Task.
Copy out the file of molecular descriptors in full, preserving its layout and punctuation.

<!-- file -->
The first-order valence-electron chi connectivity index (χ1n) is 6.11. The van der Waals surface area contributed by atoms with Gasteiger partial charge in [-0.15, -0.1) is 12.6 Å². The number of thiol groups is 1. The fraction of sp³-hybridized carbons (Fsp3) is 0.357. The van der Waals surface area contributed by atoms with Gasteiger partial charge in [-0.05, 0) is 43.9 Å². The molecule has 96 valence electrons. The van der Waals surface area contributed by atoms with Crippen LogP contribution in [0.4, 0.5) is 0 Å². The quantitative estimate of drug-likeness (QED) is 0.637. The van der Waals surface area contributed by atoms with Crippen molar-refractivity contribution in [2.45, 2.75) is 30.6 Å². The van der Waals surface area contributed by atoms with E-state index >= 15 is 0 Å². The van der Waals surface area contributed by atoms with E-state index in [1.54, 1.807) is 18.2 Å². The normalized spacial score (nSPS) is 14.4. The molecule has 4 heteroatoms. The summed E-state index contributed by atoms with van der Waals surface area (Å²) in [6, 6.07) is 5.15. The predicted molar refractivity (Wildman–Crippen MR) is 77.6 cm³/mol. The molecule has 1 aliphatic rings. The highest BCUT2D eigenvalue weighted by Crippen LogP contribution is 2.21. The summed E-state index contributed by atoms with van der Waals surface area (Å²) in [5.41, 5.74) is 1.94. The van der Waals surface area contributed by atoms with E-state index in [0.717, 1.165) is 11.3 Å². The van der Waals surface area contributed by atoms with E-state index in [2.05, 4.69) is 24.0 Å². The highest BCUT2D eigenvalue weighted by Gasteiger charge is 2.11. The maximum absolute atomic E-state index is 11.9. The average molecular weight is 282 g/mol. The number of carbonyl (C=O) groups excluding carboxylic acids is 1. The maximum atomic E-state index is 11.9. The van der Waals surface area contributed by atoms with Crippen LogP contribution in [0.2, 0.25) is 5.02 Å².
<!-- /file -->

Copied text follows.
The first-order valence-electron chi connectivity index (χ1n) is 6.11. The van der Waals surface area contributed by atoms with Gasteiger partial charge in [-0.15, -0.1) is 12.6 Å². The number of thiol groups is 1. The fraction of sp³-hybridized carbons (Fsp3) is 0.357. The van der Waals surface area contributed by atoms with Gasteiger partial charge in [-0.05, 0) is 43.9 Å². The molecule has 96 valence electrons. The van der Waals surface area contributed by atoms with Crippen LogP contribution in [0.4, 0.5) is 0 Å². The quantitative estimate of drug-likeness (QED) is 0.637. The van der Waals surface area contributed by atoms with Crippen molar-refractivity contribution in [2.45, 2.75) is 30.6 Å². The van der Waals surface area contributed by atoms with E-state index >= 15 is 0 Å². The van der Waals surface area contributed by atoms with E-state index in [1.54, 1.807) is 18.2 Å². The normalized spacial score (nSPS) is 14.4. The molecule has 4 heteroatoms. The summed E-state index contributed by atoms with van der Waals surface area (Å²) in [6, 6.07) is 5.15. The predicted molar refractivity (Wildman–Crippen MR) is 77.6 cm³/mol. The molecule has 1 aliphatic rings. The highest BCUT2D eigenvalue weighted by Crippen LogP contribution is 2.21. The summed E-state index contributed by atoms with van der Waals surface area (Å²) in [5.41, 5.74) is 1.94. The van der Waals surface area contributed by atoms with E-state index in [0.717, 1.165) is 11.3 Å². The van der Waals surface area contributed by atoms with E-state index in [2.05, 4.69) is 24.0 Å². The highest BCUT2D eigenvalue weighted by Gasteiger charge is 2.11. The maximum absolute atomic E-state index is 11.9. The average molecular weight is 282 g/mol. The number of carbonyl (C=O) groups excluding carboxylic acids is 1. The maximum atomic E-state index is 11.9. The van der Waals surface area contributed by atoms with Crippen LogP contribution in [0.2, 0.25) is 5.02 Å².